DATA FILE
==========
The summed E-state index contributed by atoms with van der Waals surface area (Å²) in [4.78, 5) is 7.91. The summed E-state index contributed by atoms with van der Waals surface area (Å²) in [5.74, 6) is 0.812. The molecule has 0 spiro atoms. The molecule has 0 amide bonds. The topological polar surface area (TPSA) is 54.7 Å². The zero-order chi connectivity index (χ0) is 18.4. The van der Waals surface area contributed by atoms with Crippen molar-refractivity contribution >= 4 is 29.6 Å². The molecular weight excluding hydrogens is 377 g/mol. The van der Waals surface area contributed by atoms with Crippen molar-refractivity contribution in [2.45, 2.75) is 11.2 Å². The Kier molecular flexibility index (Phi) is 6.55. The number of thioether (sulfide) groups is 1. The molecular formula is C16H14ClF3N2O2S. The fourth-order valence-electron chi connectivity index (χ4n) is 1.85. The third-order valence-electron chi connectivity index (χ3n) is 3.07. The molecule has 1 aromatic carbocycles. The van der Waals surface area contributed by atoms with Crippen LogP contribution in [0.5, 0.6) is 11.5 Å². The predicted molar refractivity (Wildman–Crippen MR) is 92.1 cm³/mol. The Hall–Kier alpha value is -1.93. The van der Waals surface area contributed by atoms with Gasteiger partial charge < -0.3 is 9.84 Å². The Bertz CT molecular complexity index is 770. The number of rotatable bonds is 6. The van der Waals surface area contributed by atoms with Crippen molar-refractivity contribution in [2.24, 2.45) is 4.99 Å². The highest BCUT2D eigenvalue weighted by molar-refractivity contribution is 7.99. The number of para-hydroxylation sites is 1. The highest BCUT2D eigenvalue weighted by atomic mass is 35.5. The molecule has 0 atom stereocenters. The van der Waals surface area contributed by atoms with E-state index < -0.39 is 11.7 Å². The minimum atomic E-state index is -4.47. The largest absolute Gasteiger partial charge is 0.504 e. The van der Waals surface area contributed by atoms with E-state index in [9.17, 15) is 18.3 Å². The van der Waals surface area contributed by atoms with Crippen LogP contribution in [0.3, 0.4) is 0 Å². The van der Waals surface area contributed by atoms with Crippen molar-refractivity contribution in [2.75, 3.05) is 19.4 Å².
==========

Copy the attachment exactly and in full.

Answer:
The summed E-state index contributed by atoms with van der Waals surface area (Å²) in [4.78, 5) is 7.91. The summed E-state index contributed by atoms with van der Waals surface area (Å²) in [5.74, 6) is 0.812. The molecule has 0 spiro atoms. The molecule has 0 amide bonds. The topological polar surface area (TPSA) is 54.7 Å². The zero-order chi connectivity index (χ0) is 18.4. The van der Waals surface area contributed by atoms with Crippen molar-refractivity contribution >= 4 is 29.6 Å². The molecular weight excluding hydrogens is 377 g/mol. The van der Waals surface area contributed by atoms with Crippen molar-refractivity contribution in [2.45, 2.75) is 11.2 Å². The Kier molecular flexibility index (Phi) is 6.55. The number of thioether (sulfide) groups is 1. The molecular formula is C16H14ClF3N2O2S. The fourth-order valence-electron chi connectivity index (χ4n) is 1.85. The third-order valence-electron chi connectivity index (χ3n) is 3.07. The molecule has 1 aromatic carbocycles. The van der Waals surface area contributed by atoms with Crippen LogP contribution in [0.5, 0.6) is 11.5 Å². The predicted molar refractivity (Wildman–Crippen MR) is 92.1 cm³/mol. The Hall–Kier alpha value is -1.93. The van der Waals surface area contributed by atoms with Gasteiger partial charge < -0.3 is 9.84 Å². The Bertz CT molecular complexity index is 770. The number of rotatable bonds is 6. The van der Waals surface area contributed by atoms with Crippen molar-refractivity contribution in [2.24, 2.45) is 4.99 Å². The highest BCUT2D eigenvalue weighted by molar-refractivity contribution is 7.99. The number of para-hydroxylation sites is 1. The highest BCUT2D eigenvalue weighted by atomic mass is 35.5. The molecule has 0 atom stereocenters. The van der Waals surface area contributed by atoms with E-state index < -0.39 is 11.7 Å². The minimum atomic E-state index is -4.47. The largest absolute Gasteiger partial charge is 0.504 e. The van der Waals surface area contributed by atoms with E-state index in [9.17, 15) is 18.3 Å². The van der Waals surface area contributed by atoms with Crippen LogP contribution in [0.3, 0.4) is 0 Å². The van der Waals surface area contributed by atoms with Crippen molar-refractivity contribution in [2.75, 3.05) is 19.4 Å².